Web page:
Bodegas Beronia well known for its Rioja wines, but this time it is a white wine from Rueda we are talking about, made from 100% Verdejo. I love Verdejo wines when they have enough of the crisp acidity but don’t go too far into the grassy notes to become Sancerre twin. This wine was excellent, and a great value:

2015 Bodegas Beronia Rueda DO (13% ABV, $12, 100% Verdejo)
C: Light Golden
N: bright, inviting, invigorating, white stone fruit, ripe peach, touch of tropical fruit with a distant herbal underpinning
P: fresh, perfect acidity, touch of fresh cut grass (tiny), sweet lemon notes, refreshing
V: 8-/8, excellent wine, lots of pleasure, and a great QPR

Bodegas Torres might not be a household name in the USA, however, Torres Family is the biggest wine producer in Spain – which, luckily, doesn’t affect the quality of the wines. I had many different Torres wines from many different Spanish regions, and those wines rarely disappoint:

2013 Torres Celeste Crianza Ribera Del Duero (14% ABV, $20, 100% Tempranillo)
C: dark garnet
N: muted nose of baking spices, lavender, touch of roasted meat
P: dark fruit, good acidity, refreshing, open, plums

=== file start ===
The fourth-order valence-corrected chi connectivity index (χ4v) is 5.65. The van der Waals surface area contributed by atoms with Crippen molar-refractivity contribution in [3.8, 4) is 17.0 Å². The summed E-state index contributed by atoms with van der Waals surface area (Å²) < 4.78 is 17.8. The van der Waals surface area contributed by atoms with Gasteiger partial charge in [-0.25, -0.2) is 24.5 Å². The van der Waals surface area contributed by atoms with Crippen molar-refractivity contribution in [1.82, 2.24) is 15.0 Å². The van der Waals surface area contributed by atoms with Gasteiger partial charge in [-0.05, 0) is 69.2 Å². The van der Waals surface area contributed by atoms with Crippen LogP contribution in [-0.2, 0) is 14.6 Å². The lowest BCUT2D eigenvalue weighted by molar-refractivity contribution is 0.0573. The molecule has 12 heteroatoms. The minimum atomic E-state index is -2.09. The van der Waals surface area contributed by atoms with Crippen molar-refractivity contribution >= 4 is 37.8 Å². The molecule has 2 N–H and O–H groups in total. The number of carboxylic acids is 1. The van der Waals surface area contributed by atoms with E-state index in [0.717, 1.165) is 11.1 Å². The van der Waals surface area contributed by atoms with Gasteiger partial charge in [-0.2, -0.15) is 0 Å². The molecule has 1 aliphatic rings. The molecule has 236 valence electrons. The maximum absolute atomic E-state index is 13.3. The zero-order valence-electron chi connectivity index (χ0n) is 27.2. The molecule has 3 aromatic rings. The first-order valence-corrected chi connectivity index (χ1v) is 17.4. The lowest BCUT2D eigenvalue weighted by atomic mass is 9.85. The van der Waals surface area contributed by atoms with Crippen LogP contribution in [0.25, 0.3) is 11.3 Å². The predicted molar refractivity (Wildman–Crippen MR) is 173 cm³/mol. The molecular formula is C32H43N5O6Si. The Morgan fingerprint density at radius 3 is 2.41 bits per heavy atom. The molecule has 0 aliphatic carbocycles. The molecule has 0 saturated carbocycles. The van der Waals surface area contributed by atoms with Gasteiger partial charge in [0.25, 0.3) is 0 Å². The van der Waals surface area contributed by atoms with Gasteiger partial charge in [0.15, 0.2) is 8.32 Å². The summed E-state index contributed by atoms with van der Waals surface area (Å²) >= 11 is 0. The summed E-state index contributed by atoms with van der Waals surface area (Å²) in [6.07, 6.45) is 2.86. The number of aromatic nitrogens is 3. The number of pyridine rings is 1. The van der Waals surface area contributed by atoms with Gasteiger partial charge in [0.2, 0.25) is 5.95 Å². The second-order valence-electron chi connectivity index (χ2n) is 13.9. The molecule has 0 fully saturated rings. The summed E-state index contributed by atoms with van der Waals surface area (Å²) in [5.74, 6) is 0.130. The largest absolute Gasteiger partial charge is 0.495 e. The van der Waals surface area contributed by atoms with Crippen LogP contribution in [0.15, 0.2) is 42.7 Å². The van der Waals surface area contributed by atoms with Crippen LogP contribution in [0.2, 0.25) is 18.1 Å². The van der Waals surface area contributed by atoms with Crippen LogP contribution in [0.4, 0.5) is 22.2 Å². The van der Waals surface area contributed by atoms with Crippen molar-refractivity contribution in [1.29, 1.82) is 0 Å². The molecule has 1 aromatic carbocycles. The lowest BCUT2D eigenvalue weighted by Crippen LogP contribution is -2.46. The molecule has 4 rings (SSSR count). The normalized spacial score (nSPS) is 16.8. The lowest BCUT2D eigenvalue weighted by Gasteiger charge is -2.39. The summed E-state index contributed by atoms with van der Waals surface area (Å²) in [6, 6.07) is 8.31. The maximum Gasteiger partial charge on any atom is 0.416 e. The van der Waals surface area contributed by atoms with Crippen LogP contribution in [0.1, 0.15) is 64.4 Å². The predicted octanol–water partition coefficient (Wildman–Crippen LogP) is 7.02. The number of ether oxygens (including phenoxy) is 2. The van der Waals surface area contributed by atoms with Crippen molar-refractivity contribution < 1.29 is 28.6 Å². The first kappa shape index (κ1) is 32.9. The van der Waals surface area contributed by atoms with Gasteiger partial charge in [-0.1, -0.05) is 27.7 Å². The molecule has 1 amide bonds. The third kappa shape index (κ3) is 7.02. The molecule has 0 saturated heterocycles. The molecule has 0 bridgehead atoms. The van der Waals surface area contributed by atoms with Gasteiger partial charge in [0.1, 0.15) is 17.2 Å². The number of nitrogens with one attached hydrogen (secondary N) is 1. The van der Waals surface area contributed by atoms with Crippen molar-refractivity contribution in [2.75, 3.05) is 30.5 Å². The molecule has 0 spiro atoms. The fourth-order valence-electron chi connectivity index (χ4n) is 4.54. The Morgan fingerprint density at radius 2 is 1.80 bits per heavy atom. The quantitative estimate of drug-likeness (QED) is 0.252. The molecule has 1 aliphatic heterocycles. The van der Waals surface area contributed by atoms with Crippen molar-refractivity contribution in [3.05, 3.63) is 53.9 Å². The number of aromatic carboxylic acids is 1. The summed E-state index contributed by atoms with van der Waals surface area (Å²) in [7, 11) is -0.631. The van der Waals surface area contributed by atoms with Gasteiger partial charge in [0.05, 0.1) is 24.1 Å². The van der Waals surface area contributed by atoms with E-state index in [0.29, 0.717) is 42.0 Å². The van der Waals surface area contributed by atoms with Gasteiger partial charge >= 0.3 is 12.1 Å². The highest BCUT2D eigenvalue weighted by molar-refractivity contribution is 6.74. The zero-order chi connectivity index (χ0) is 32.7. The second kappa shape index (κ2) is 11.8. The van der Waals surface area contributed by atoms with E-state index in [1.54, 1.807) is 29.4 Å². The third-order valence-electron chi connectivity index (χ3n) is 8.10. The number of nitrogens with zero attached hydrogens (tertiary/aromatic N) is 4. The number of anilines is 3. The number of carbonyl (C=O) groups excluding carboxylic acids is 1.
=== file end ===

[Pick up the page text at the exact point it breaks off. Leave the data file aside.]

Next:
V: 7+, fresh, simple, easy to drink

Rioja Gran Reserva for $25? Yes, please, but let me taste it first? Gran Reserva is expensive to make – think about all the cellaring time the wine requires (5 years total) to be officially marked as Gran Reserva. So $25 is a great price for the Gran Reserva if it tastes good – and this wine was outstanding:

2005 Rioja Bordon Gran Reserva Rioja DOC (14% ABV, $25, 80% Tempranillo, 10% Garnacha, 5% Mazuelo, 5% Graciano)
C: garnet
N: delicious, touch of barnyard, ripe black fruit, intense
P: black fruit, cedar box, sweet tobacco, succulent, fresh clean acidity, delicious.
V: 8/8+, outstanding, great example of Rioja potential, no sign of age, great QPR

Txakolina still can be considered a rare wine in the US – those wines are trickling in, but can’t compete for attention in any way compared to Albariño, Verdejo or even Godello (yes, I’m mixing grapes and places – Txakolina is a region in the Basque area, where the white wines are typically made form the grape called Hondarrabi Zuri – the rest of them are grapes). Txakolina wines are usually “unique and different”, as was this particular wine:

2014 K5 Arginano Uhin Berdea Hondarrabi Zuri Getariako Txakolina DO (11% ABV, $22, 100% Hondarrabi Zuri)
C: golden
N: touch of vanilla, ripe white fruit
P: very interesting, cut through acidity of Muscadet, but plump body and mouthfeel of Marsanne. Outstanding pairing with herb-crusted goat cheese – might be the best cheese pairing I ever experienced.
V: 7+, worth trying, especially with the food

Let’s finish today’s line with practically a classic – Albariño from Rias Baixas area in Galicia. Albariño typically is a seafood friendly wine – and the one below was a perfect example:

2015 Fillaboa Albariño Rias Baixas DO (12.5% ABV, $20, 100% Albariño)
C: light golden
N: fresh white fruit, tropical, guava, inviting